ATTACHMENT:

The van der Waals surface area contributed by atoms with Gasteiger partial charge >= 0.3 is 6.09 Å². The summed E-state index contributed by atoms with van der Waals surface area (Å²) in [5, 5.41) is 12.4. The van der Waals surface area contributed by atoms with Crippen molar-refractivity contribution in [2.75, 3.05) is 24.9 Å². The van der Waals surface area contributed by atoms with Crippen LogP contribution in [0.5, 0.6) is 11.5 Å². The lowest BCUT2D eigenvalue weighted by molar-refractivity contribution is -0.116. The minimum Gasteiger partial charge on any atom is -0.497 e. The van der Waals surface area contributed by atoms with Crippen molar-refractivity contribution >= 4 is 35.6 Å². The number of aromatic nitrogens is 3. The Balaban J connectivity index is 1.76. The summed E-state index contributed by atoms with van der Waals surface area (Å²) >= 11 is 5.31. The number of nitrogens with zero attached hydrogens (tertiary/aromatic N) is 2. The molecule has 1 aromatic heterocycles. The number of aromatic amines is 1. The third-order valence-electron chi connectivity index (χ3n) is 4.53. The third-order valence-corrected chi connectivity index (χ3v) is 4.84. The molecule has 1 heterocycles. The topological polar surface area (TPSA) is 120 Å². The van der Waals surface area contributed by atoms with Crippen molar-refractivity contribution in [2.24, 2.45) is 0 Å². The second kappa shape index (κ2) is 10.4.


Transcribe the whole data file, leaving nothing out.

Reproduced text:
The van der Waals surface area contributed by atoms with Gasteiger partial charge >= 0.3 is 6.09 Å². The summed E-state index contributed by atoms with van der Waals surface area (Å²) in [5, 5.41) is 12.4. The van der Waals surface area contributed by atoms with Crippen molar-refractivity contribution in [2.75, 3.05) is 24.9 Å². The van der Waals surface area contributed by atoms with Crippen LogP contribution in [0.5, 0.6) is 11.5 Å². The lowest BCUT2D eigenvalue weighted by molar-refractivity contribution is -0.116. The minimum Gasteiger partial charge on any atom is -0.497 e. The van der Waals surface area contributed by atoms with Crippen molar-refractivity contribution >= 4 is 35.6 Å². The number of aromatic nitrogens is 3. The Balaban J connectivity index is 1.76. The summed E-state index contributed by atoms with van der Waals surface area (Å²) >= 11 is 5.31. The number of nitrogens with zero attached hydrogens (tertiary/aromatic N) is 2. The molecule has 1 aromatic heterocycles. The number of aromatic amines is 1. The third-order valence-electron chi connectivity index (χ3n) is 4.53. The third-order valence-corrected chi connectivity index (χ3v) is 4.84. The molecule has 1 heterocycles. The topological polar surface area (TPSA) is 120 Å². The van der Waals surface area contributed by atoms with Crippen molar-refractivity contribution in [2.24, 2.45) is 0 Å². The second kappa shape index (κ2) is 10.4.